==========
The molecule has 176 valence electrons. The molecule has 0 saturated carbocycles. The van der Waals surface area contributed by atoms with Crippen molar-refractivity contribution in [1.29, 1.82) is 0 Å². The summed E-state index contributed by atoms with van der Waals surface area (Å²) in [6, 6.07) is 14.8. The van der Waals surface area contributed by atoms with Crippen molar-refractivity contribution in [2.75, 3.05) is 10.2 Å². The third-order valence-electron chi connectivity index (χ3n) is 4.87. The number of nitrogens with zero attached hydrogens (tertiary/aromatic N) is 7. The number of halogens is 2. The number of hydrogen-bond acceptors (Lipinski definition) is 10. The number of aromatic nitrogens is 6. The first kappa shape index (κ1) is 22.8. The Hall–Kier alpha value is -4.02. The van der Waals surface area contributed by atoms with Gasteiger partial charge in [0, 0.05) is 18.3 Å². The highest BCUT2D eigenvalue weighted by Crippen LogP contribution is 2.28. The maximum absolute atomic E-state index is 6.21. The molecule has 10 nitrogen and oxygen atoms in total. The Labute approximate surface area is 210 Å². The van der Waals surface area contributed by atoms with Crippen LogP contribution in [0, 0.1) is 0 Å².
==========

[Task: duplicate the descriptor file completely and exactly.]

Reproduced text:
The molecule has 176 valence electrons. The molecule has 0 saturated carbocycles. The van der Waals surface area contributed by atoms with Crippen molar-refractivity contribution in [1.29, 1.82) is 0 Å². The summed E-state index contributed by atoms with van der Waals surface area (Å²) in [6, 6.07) is 14.8. The van der Waals surface area contributed by atoms with Crippen molar-refractivity contribution in [2.75, 3.05) is 10.2 Å². The third-order valence-electron chi connectivity index (χ3n) is 4.87. The number of nitrogens with zero attached hydrogens (tertiary/aromatic N) is 7. The number of halogens is 2. The number of hydrogen-bond acceptors (Lipinski definition) is 10. The number of aromatic nitrogens is 6. The first kappa shape index (κ1) is 22.8. The Hall–Kier alpha value is -4.02. The van der Waals surface area contributed by atoms with Gasteiger partial charge in [0, 0.05) is 18.3 Å². The highest BCUT2D eigenvalue weighted by Crippen LogP contribution is 2.28. The maximum absolute atomic E-state index is 6.21. The molecule has 10 nitrogen and oxygen atoms in total. The Labute approximate surface area is 210 Å². The van der Waals surface area contributed by atoms with Crippen LogP contribution in [0, 0.1) is 0 Å².